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Arek the Absolute

sizeof confusion

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While writing an image parser I came across this little oddity that I'm a complete loss to explain. It's simple enough to write a workaround, but I'd prefer to do this in the most elegant way possible. The problem is simple: sizeof is not returning what I'd expect it to. For instance, I can have a structure with two unsigned shorts and an unsigned char, and sizeof will report 6 instead of the expected five. In the process of examining this, I came across this even stranger example:
#include <iostream>
using namespace std;

class One {
	unsigned short one;
	unsigned char two;
	unsigned char three;
};

class Two {
	unsigned char one;
	unsigned short two;
	unsigned char three;
};

int main(){
	int sizeOne = sizeof(One);
	int sizeTwo = sizeof(Two);
	cout << "sizeOne: " << sizeOne << endl;
	cout << "sizeTwo: " << sizeTwo << endl;
	return 0;
}



yields the output:
sizeOne: 4
sizeTwo: 6
Apparently not only will sizeof indicate an extra byte in some structures, apparently the order in which these fields are listed changes the structure's size as well. This occurs both in Visual C++ 6.0, as well as in g++ 4.0. Can anyone explain why this happens, and perhaps what can be done to produce the expected results?

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Conner McCloud    1135
To elaborate on stylin's answer, the processor can't just read any random byte. It reads memory blocks at a time. If your object spans two such blocks, two reads are required. To avoid this, the compiler will pad structures so that each element falls on the proper alignment. A four byte int, then, will always be placed at an address that is a multiple of four.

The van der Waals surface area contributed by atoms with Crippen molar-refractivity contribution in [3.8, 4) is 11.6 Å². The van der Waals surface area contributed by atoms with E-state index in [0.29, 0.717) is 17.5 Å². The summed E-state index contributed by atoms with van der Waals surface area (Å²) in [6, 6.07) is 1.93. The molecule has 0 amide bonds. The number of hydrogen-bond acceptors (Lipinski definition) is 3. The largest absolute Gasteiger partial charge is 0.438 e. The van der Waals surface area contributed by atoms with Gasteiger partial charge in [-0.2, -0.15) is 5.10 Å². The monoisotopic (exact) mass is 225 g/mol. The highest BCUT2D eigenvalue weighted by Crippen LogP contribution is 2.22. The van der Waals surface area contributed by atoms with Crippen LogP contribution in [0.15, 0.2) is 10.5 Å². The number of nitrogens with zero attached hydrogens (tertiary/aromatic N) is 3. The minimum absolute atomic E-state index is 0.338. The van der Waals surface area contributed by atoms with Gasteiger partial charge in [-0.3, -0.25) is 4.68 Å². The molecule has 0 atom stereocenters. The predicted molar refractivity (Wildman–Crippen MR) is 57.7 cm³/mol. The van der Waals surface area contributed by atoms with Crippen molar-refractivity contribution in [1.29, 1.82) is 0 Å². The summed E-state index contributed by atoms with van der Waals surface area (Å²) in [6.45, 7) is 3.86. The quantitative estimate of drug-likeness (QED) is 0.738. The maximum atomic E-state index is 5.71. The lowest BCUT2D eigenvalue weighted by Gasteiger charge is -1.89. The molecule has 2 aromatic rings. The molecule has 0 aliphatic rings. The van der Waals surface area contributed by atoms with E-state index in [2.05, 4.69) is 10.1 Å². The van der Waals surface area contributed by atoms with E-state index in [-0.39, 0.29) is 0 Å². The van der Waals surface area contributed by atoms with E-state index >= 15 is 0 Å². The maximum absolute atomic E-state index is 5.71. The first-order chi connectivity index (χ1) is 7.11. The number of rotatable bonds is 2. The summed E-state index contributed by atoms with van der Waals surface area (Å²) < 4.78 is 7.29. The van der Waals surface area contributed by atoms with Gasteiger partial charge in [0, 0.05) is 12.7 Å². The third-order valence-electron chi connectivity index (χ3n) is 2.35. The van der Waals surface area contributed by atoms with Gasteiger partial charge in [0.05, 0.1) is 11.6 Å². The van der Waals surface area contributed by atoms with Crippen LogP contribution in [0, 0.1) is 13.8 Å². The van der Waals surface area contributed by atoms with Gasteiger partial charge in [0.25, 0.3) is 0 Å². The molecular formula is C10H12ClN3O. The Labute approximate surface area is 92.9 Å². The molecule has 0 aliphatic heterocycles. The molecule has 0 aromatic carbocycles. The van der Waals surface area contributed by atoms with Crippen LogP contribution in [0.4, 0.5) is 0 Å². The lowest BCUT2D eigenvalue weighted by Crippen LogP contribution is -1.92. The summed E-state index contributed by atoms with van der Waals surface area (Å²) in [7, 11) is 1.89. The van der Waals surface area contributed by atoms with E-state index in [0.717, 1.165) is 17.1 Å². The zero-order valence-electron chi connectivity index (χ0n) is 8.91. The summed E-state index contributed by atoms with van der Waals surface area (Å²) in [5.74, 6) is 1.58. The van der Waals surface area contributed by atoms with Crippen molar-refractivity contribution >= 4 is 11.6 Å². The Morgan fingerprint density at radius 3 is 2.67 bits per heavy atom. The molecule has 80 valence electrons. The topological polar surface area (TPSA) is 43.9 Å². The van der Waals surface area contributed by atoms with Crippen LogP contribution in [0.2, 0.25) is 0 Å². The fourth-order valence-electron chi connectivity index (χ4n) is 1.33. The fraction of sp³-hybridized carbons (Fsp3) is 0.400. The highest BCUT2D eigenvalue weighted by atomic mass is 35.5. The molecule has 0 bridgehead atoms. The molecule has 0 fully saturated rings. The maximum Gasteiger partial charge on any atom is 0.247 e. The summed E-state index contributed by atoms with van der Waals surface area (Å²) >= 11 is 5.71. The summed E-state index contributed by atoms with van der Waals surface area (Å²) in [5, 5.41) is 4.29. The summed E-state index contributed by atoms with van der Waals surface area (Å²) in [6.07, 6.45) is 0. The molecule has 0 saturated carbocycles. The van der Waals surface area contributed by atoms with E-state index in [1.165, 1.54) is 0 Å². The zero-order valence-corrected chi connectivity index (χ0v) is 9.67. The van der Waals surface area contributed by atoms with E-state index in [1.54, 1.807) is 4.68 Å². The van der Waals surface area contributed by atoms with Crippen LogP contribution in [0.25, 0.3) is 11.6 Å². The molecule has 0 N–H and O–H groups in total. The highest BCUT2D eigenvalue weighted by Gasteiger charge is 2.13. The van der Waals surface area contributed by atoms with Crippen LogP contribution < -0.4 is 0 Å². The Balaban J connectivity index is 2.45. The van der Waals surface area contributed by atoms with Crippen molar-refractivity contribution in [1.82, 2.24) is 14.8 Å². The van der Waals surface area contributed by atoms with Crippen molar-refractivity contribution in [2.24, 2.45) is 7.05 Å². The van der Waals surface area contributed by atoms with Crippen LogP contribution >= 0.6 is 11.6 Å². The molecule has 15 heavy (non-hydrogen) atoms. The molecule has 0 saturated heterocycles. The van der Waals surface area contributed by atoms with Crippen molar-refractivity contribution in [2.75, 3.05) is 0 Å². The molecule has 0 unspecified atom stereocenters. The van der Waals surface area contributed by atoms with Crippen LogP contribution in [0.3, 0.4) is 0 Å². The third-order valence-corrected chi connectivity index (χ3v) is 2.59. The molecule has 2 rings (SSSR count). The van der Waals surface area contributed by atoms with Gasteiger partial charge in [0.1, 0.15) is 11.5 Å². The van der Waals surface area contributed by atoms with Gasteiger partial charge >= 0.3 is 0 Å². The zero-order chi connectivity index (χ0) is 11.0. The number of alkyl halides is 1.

Most compilers will provide some way of manipulating the padding if needed. Under VC++ it is #pragma pack, but I'm not sure about gcc.


*edit:
Graphical example

[0][1][2][3]-[4][5][6][7]-[8][9]
[c][ int ]

[0][1][2][3]-[4][5][6][7]-[8][9]
[c][padding] [ int ]

[0][1][2][3]-[4][5][6][7]-[8][9]
[ int ] [c]

In the first sample, the int is in both the first and second block, so two reads would be needed. In the second one, an extra three bytes are added to move the int int address [4], which allows it to only take one read. In the third example, no padding is neccessary, because a single byte char doesn't care where it is placed, and the int is already at a good location.

CM

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Brother Bob    10344
Quote:
Original post by Conner McCloud
Graphical example

[0][1][2][3]-[4][5][6][7]-[8][9]
[c][ int ]

[0][1][2][3]-[4][5][6][7]-[8][9]
[c][padding] [ int ]

[0][1][2][3]-[4][5][6][7]-[8][9]
[ int ] [c]

In the first sample, the int is in both the first and second block, so two reads would be needed. In the second one, an extra three bytes are added to move the int int address [4], which allows it to only take one read. In the third example, no padding is neccessary, because a single byte char doesn't care where it is placed, and the int is already at a good location.

CM

First two I agree with, but not the third. MSVC 7.1 pads the third structure to 8 bytes aswell, just like in the second case. Reason? Put two or more such structures in an array, and the int in the second array position is not aligned properly anymore.

Padding is not only done to ensure that members are on correct aligned offsets within the structure, but also when stored in arrays.

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